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Adolescent suicide: Our children are not all right

Adolescent suicide is a public health crisis. According to the World Health Organisation (WHO), suicide is the third-most common cause of death among adolescents aged 15 to 19 years globally. Youth Month is a pertinent time to reflect on the mental and physical health of our young people. Although South African statistics fluctuate widely due to a lack of systematic data collection, it has been estimated that 17.8% of South African high school students attempted suicide during the preceding six months. While it is impossible to ask those who have died about their experience, research has shown that suicide attempts are strong predictors of future suicide attempts and suicide.

As part of my recent doctoral study at Stellenbosch University, I interviewed adolescents who had attempted suicide, their caregivers and healthcare providers, hoping to better understand the phenomenon of adolescent suicide attempts. At the time of recruitment, all adolescents were attending a psychiatric hospital on the Cape Flats. In addition to being interviewed, the adolescents took photographs illustrating what had led to their suicide attempts and what kept them alive.

Considering their perspectives allowed for a multiperspectival understanding of adolescent suicide attempts. Although there are many quantitative studies exploring risk factors, only a few focus on the lived experience of adolescents who have attempted suicide, especially in South Africa. By eliciting the nuances of lived experience within a particular socioeconomic and historical context, we hoped to enhance understanding of adolescent suicide attempts, which could help inform prevention strategies.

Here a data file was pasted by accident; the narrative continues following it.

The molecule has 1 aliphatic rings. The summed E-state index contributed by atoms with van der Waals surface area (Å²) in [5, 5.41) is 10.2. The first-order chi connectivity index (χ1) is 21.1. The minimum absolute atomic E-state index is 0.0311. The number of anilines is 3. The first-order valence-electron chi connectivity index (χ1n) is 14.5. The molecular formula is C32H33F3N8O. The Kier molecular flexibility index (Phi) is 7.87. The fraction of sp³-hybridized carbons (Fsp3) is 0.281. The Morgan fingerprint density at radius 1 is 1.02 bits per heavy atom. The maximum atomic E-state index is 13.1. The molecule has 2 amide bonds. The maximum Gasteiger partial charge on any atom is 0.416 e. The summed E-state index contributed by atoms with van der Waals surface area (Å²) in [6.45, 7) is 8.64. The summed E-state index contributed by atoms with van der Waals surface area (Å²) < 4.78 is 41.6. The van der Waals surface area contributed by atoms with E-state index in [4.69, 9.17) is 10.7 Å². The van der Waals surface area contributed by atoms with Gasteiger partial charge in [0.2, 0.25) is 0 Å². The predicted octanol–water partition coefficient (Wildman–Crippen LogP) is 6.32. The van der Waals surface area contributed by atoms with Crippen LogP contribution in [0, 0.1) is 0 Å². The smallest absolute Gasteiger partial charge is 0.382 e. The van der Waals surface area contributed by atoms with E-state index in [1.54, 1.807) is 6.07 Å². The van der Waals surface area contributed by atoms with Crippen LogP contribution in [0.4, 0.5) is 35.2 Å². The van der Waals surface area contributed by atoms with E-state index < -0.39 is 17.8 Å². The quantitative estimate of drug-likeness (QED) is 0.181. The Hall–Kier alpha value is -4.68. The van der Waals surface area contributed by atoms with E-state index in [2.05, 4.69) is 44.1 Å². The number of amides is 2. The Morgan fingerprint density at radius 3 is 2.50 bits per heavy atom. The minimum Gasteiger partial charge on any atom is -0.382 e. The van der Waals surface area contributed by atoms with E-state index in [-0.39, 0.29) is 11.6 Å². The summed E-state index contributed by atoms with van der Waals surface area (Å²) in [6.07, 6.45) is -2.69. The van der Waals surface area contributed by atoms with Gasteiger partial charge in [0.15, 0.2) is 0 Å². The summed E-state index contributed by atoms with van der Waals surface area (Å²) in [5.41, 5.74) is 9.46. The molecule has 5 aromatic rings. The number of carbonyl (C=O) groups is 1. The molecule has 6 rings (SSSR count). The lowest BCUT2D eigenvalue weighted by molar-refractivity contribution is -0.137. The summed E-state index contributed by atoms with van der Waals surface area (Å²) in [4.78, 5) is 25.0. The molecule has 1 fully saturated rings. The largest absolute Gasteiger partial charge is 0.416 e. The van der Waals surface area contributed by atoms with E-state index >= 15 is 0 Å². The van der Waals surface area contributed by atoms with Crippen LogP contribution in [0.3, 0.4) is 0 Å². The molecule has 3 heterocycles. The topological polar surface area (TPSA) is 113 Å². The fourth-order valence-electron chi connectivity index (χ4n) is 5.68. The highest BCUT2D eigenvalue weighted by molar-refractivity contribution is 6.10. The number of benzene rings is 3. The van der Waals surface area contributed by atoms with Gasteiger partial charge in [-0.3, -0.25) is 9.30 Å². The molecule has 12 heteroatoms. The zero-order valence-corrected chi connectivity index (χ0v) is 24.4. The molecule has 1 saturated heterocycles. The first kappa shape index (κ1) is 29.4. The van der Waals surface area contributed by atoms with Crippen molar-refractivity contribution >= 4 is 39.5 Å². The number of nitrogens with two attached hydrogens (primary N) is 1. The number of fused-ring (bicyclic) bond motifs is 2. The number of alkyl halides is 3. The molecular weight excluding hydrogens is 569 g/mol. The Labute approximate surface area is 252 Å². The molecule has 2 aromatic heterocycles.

What did we find?

Adolescent suicide attempts are complex and cannot be reduced to simple cause-and-effect explanations. All participants emphasised the importance of relationships, especially those with parents, as both contributing to the adolescent’s attempt and as a factor that could have potentially prevented the attempt. The adolescents spoke about feeling misunderstood, alone and unheard. They desperately desired a close connection with their parents and caregivers. Many were being cared for by extended family or lived in single-parent households.

Financial strain, trauma, sexual abuse

Many households experienced extreme financial strain. The adolescents lived in a context of trauma. Some described a sense of betrayal by caregivers that they directly attributed to their attempt. They spoke about having their experience of sexual abuse, often at the hands of relatives or people known to the family, denied or minimised. For example, one of the adolescents described how the lack of protection contributed to her suicidal state: “And then she caught him do it also. But yet she still did nothing, so that is when I started feeling hopeless, like nobody is going to do anything about this. She sees it happening and yet she does nothing about it.” The adolescents’ experience was supported by the accounts of caregivers, some of whom acknowledged the minimisation of abuse by family, while others questioned the adolescents’ version of events.

Relationships with siblings and peers also featured prominently in the adolescents’ accounts. Some spoke about staying alive to take care of and protect their younger siblings. Talking about a sibling, one adolescent said, “She’s the only one that makes me be who I am, still alive … I don’t want to hurt her.” 

Parentification